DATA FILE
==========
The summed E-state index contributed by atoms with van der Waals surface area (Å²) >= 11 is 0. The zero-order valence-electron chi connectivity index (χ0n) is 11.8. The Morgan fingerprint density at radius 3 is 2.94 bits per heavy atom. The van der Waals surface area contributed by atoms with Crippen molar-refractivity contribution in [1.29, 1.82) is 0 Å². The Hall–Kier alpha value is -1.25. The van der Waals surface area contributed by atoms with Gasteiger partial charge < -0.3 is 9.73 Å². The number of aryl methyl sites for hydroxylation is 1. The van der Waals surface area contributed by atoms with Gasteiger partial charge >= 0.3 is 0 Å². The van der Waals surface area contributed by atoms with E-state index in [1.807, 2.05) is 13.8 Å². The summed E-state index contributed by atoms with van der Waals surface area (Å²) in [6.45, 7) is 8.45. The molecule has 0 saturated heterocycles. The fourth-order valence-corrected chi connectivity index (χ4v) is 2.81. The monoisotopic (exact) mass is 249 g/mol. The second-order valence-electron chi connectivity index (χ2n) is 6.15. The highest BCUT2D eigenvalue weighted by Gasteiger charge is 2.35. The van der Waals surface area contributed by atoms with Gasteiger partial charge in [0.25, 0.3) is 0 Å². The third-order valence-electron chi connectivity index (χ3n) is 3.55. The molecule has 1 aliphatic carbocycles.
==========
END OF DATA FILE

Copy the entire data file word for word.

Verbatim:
The summed E-state index contributed by atoms with van der Waals surface area (Å²) >= 11 is 0. The zero-order valence-electron chi connectivity index (χ0n) is 11.8. The Morgan fingerprint density at radius 3 is 2.94 bits per heavy atom. The van der Waals surface area contributed by atoms with Crippen molar-refractivity contribution in [1.29, 1.82) is 0 Å². The Hall–Kier alpha value is -1.25. The van der Waals surface area contributed by atoms with Gasteiger partial charge < -0.3 is 9.73 Å². The number of aryl methyl sites for hydroxylation is 1. The van der Waals surface area contributed by atoms with Gasteiger partial charge >= 0.3 is 0 Å². The van der Waals surface area contributed by atoms with E-state index in [1.807, 2.05) is 13.8 Å². The summed E-state index contributed by atoms with van der Waals surface area (Å²) in [6.45, 7) is 8.45. The molecule has 0 saturated heterocycles. The fourth-order valence-corrected chi connectivity index (χ4v) is 2.81. The monoisotopic (exact) mass is 249 g/mol. The second-order valence-electron chi connectivity index (χ2n) is 6.15. The highest BCUT2D eigenvalue weighted by Gasteiger charge is 2.35. The van der Waals surface area contributed by atoms with Gasteiger partial charge in [0.25, 0.3) is 0 Å². The third-order valence-electron chi connectivity index (χ3n) is 3.55. The molecule has 1 aliphatic carbocycles.